Statement by Assistant Secretary-General for Human Rights, Human Rights Day 2010

New York, 10 December 2010

Ambassador Susan Rice,
Ambassador Jim McLay,
Ladies and Gentlemen,

The High Commissioner for Human Rights has spoken out strongly and repeatedly against all forms of discrimination—including, in this context, discrimination directed against people because of their sexual orientation or their gender identity.

We understand that this is a complicated political issue, but we believe it is a straightforward human rights issue. The Universal Declaration asserts that all human beings are born free and equal in dignity and rights. Everyone is entitled to enjoy all the rights and freedoms set forth in the Declaration.

Just as the United Nations has set its sights on eliminating racial discrimination, discrimination against women, and discrimination on other grounds, such as disability, social status or religious affiliation, so too we should commit ourselves to better protecting people from the discrimination they suffer because they happen to be, or are perceived to be, gay or lesbian, bisexual, transgender or intersex.

Within our United Nations human rights system, it is not only the High Commissioner who has advocated for action to better protect the human rights of people subjected to discrimination on the basis of their sexual orientation or gender identity.

As many as 17 of the special procedures mandate-holders have highlighted the vulnerability of LGBT persons or called for efforts to counter homophobic violence and discrimination based on sexual orientation or gender identity.

Several of the UN human rights treaty bodies have also come to the same conclusion. Their views are not to be taken lightly. These are panels of experts selected by States and tasked with interpreting the core international human rights treaties and providing guidance to States on how they can meet their obligations under those treaties.

To date, five treaty bodies have issued decisions or General Comments confirming that existing language on non-discrimination establishes an obligation on States parties to protect gay, lesbian and bisexual persons from discrimination. The first to do so was the Human Rights Committee, followed by the Committee on Economic, Social and Cultural Rights, the Committee on the Rights of the Child, and the Committee against Torture. The issue was addressed most recently in a General Recommendation of the Committee on the Elimination of Discrimination against Women.

There has also been a steady stream of Concluding Observations from the treaty bodies referring to specific discriminatory practices or legislation that impact negatively on LGBT persons, and calling on the State in question to take the necessary steps to address the issue.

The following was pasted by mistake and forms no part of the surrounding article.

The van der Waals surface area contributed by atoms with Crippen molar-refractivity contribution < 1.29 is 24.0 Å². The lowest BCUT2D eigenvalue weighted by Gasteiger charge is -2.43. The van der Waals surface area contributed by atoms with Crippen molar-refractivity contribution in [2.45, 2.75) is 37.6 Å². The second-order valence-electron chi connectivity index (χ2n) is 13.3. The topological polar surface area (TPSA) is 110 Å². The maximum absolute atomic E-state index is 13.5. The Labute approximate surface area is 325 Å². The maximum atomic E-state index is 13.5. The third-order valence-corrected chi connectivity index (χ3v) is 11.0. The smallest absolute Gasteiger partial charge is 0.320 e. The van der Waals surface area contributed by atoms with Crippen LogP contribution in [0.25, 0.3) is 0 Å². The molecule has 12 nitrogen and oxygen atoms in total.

So in taking a clear position in favour of equality for LGBT persons, we feel entirely supported by the body of international human rights law and by the expert mechanisms established by States to promote compliance.

It is a matter of great regret and great concern that—while progress has been made in some countries—in more that 70 countries homosexuality remains a criminal offence, exposing individuals to the risk of arrest, detention and in some cases execution because of their sexual orientation or gender identity. It is also deplorable that in most countries individuals continue to suffer discrimination, homophobic abuse, and in some cases violent attack, simply because they are gay, lesbian or bisexual or because they are transgender or intersex.

So long as this continues to be the reality, we are falling short of the standards laid down by the framers of the Universal Declaration and we are failing in our efforts to bring about a world in which all of us are entitled to the same rights on an equal footing.

We should start with decriminalization worldwide. OHCHR stands ready to help support this goal by working with Governments and legislators that are willing to engage with us to bring about reform, by lending encouragement to civil society and to human rights defenders, and by monitoring and bringing to light patterns of violations.

We know that there are those who strongly disagree with this approach. People are entitled to disapprove of homosexuality. They are entitled to express their disapproval. But they are not entitled to use the force of the criminal law to arrest, detain, imprison and in some cases torture or execute their fellow human beings just because they, or even the majority in their society, disapprove of them.

Beyond decriminalization, we should be looking for other ways to ensure that LGBT people are able to exercise their human rights on a par with others. And we should be doing all we can to chip away at prevailing homophobia, which lies at the root of much of the discrimination and indeed the violence that continues to affect LGBT people.

Finally, let me congratulate the organizers for hosting such an important discussion and for doing so on Human Rights Day. Today’s discussion contributes to a much-needed dialogue that is essential if we are to reach a better and more broadly shared understanding on this issue.